As a popular television commercial suggests, image is everything. That's especially true when dealing with the public, as any politician can attest.
The worst thing you can do is project the image of someone hiding something, particularly something that people feel should be known. Even if truth and justice is on your side, most people won't see beyond the blinding lights of that image and, even after the light is off, the lingering flashes will color the way they view your cause.Someone needs to convey that message to the folks on the Salt Lake Olympic Bid Committee.
Utah's Olympic movement was empowered in 1989 by a solid majority in a statewide referendum. Six years later, even the most unflattering opinion polls show more than 50 percent still in favor of the bid. State residents clearly want the Games.
Yet the organizers still act as if they are hunkered on a beachhead, fighting for every precious piece of good publicity as they struggle toward the International Olympic Committee's promised land.
In recent weeks, the Deseret News learned that several local government officials were planning to travel to Budapest, Hungary, in June for the IOC's long-awaited decision on the 2002 Winter Games. Many will go at taxpayer expense.
Big deal. It's a legitimate use of public funds. Cities, of all government entities, have the most to gain from any economic benefits that result from the Games.
But when reporter Lisa Riley Roche asked for a list of those officials, bid organizers acted as if she were Bob Woodward and they had just orchestrated a break-in at Quebec's Olympic bid headquarters.
Her request was denied for two official reasons:
1. Publishing the names could make the homes of those officials vulnerable to burglaries while they are gone.
2. Some of the officials might not want people to know they are going.
The first reason is absurd. Using that logic, this newspaper should stop publishing the times of City Council meetings and any other public events that could tip off burglars.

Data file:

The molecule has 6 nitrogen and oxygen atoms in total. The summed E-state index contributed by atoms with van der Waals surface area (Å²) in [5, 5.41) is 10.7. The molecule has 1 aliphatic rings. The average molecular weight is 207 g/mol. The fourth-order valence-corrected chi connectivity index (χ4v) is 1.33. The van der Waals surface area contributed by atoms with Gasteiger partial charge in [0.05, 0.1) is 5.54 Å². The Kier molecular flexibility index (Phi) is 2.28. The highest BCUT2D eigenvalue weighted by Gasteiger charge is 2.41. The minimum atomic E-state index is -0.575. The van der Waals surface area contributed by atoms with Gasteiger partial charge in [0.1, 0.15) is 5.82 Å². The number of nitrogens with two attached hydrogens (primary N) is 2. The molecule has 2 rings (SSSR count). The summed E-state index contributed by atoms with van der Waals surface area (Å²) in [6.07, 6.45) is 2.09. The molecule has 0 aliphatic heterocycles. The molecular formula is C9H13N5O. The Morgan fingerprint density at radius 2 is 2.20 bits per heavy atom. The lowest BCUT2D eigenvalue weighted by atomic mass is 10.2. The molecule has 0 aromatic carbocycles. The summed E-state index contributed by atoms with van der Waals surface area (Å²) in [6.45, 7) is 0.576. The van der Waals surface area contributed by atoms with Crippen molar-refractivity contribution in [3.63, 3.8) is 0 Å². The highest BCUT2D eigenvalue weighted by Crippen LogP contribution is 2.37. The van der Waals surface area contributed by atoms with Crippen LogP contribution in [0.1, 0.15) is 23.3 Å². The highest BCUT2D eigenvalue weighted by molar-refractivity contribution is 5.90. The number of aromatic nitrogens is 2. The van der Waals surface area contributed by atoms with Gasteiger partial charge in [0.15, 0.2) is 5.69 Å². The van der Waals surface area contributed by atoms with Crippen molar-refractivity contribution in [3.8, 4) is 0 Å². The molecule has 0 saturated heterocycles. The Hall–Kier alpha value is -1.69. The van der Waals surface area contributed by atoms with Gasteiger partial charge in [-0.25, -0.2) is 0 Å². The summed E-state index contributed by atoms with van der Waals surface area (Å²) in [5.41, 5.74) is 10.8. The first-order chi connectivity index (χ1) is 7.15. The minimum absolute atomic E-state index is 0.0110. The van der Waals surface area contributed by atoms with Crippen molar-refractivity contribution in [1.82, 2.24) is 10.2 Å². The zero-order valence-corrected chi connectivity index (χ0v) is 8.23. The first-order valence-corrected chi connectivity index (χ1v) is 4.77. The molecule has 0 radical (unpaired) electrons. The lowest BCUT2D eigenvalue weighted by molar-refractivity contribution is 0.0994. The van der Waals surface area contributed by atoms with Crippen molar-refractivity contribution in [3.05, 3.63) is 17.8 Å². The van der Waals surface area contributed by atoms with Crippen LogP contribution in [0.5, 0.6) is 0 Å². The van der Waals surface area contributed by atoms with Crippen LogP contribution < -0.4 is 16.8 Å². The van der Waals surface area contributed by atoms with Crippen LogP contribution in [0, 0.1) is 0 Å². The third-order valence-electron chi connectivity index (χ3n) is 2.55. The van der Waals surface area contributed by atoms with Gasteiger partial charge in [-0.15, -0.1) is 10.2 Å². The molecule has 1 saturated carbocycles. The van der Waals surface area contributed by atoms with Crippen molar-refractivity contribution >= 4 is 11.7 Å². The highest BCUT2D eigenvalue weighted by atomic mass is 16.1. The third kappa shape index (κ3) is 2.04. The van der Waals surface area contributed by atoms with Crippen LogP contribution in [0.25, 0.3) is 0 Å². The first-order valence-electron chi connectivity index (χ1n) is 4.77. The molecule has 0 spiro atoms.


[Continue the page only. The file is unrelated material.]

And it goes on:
But the second reason is disturbing. It presupposes something sinister or underhanded about the trip. Quite the opposite, the officials who signed up feel they have a legitimate and defensible reason to go. The bid committee is doing them a great disservice by withholding their names.
In fact, the people going on the trip are happy to admit to it. Ten of them did so without hesitation when asked.
And why not? If Salt Lake City gets the bid, cities will immediately begin negotiating for any remaining venues, including an ice arena, as well as for the other economic benefits. An investment of up to $5,000 to send a city official could pay off in big dividends.
The actions of Utah's Olympic bid organizers, ranging from this latest incident to its successful effort to stop grade school children from debating the topic, to its staunch refusal, until recently, to release its budget, are strange and confusing tactics for a group so worried about its image with the IOC.
It's time bid committee members lightened up. Trying to engineer nothing but good publicity in a free society is like trying to take a cat for a walk. You usually get clawed.
The bid committee is not a public body. It is a private organization that isn't subject to the state's open meetings and open records laws. That is beyond debate. But it nonetheless is very public. Every Utahn has an interest in an event that would focus all eyes on the state for a two-week period.
Budapest will mark the grand culmination of many years of hard work for Utah's bid organizers. If the IOC grants Utah the Olympics, it will arguably be the biggest sports triumph in the state's history. If the bid goes elsewhere, those who have worked hard, some without any pay, will have no reason to be embarrassed.
Openness, the kind that makes all Utahns feel included in this endeavor, would be the prudent policy.